I love infographics. I wish I could present all my research via infographics.
Sadly, I'm not that talented (though I am pretty proud of my Data Stories and work with a fantastic graphic designer to make my ugly sketches into beautiful reality).
But I do try to look at how others present data, and sometimes, when I'm lucky, something clicks and I figure out a better way of presenting my research to you.
With this post, I'll start sharing some of my favorite (and not-so-favorite) inspiration sources for infographics. Short reviews of books (below are three to start) and, from time to time, specific infographics I run across that I think are fabulous for some reason or other.
I have three goals here:
1 - to help you gain a better appreciation of infographics, because if the story it is trying to tell is beautifully clear, you can be sure that a lot of hard work went into it;
2 - to help train your eye and mind to consider the infographic medium as one that museums could make far better use of in exhibitions; and
3 - to have fun with this, because I find joy in a beautiful in finding new meaning in data, and infographics are a fun way of gaining those insights. I know, I'm weird.
Now, three quick reviews.
1 - The Best American Infographics. My favorite source. This yearbook, edited by Gareth Cook, brings together infographics from across many media, all in one handy book. Yearly. The styles vary widely, and the quantity of data presented also vary widely. For these reasons, when I am struggling to visualize something, I pick these books up first. Citation: Cook, Gareth (ed.). The Best American Infographics. New York: Mariner Books, 2013 - 2016.
2 - Knowledge is Beautiful. All of the infographics in this book are by the author, David McCandless. He does a great job of creating data-rich graphics in ways that are fairly easy to process. I don't tend to pack so many data points in my infographics as he does, but when I need to, this is the book I flip through to think about the best way of presenting it clearly. Citation: McCandless, David. Knowledge is Beautiful. New York: Harper Design, 2014.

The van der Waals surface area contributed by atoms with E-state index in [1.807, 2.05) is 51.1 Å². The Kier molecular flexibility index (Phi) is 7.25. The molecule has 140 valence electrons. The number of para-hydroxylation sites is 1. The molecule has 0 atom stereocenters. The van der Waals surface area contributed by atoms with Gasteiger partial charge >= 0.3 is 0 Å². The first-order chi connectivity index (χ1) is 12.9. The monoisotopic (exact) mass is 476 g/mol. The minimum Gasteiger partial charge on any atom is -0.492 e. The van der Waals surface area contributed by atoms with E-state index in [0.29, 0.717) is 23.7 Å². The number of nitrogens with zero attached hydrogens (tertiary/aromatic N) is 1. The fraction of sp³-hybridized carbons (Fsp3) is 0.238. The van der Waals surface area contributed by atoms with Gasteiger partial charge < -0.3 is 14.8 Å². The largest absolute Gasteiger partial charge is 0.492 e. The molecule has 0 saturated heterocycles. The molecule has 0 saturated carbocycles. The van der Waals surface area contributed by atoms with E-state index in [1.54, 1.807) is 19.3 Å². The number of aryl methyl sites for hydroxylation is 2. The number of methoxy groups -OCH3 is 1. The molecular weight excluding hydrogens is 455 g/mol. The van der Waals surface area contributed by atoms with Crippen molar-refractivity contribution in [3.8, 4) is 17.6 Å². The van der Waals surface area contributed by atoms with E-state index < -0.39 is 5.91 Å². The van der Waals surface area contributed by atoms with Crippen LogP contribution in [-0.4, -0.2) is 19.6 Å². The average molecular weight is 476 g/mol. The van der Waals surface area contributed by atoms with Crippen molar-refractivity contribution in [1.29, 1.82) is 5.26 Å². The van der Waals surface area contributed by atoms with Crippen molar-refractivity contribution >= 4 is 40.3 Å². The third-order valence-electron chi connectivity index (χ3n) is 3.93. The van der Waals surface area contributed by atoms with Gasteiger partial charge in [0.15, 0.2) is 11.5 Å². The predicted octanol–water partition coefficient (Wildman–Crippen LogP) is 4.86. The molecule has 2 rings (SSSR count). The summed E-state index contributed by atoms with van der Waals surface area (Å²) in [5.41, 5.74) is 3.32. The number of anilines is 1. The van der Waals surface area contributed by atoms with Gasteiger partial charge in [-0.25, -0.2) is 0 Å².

3 - Dear Data. I had high hopes for this book. Two graphic designers pick a topic a week for a year, collect data, then visually present it to each other via postcard. As a concept, great. As an inspiration book, not so much. They tried to do too much in their infographics, and trying to decipher them was simply too much work. No inspiration here. Still, a cool project. Skip. Citation: Lupi, Giorgia, and Posavec, Stefanie. Dear Data. New York: Princeton Architectural Press, 2016.
If you come across an infographic you think works particularly well, send it my way at susie (at) wilkeningconsulting (dot) com!
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I respectfully acknowledge that I live and work on the lands of the Duwamish people, whose ancestors have lived here for generations. I thank them for their ongoing care of this land, and I endeavor to help museums bring forward a more complete and inclusive history and culture in their work.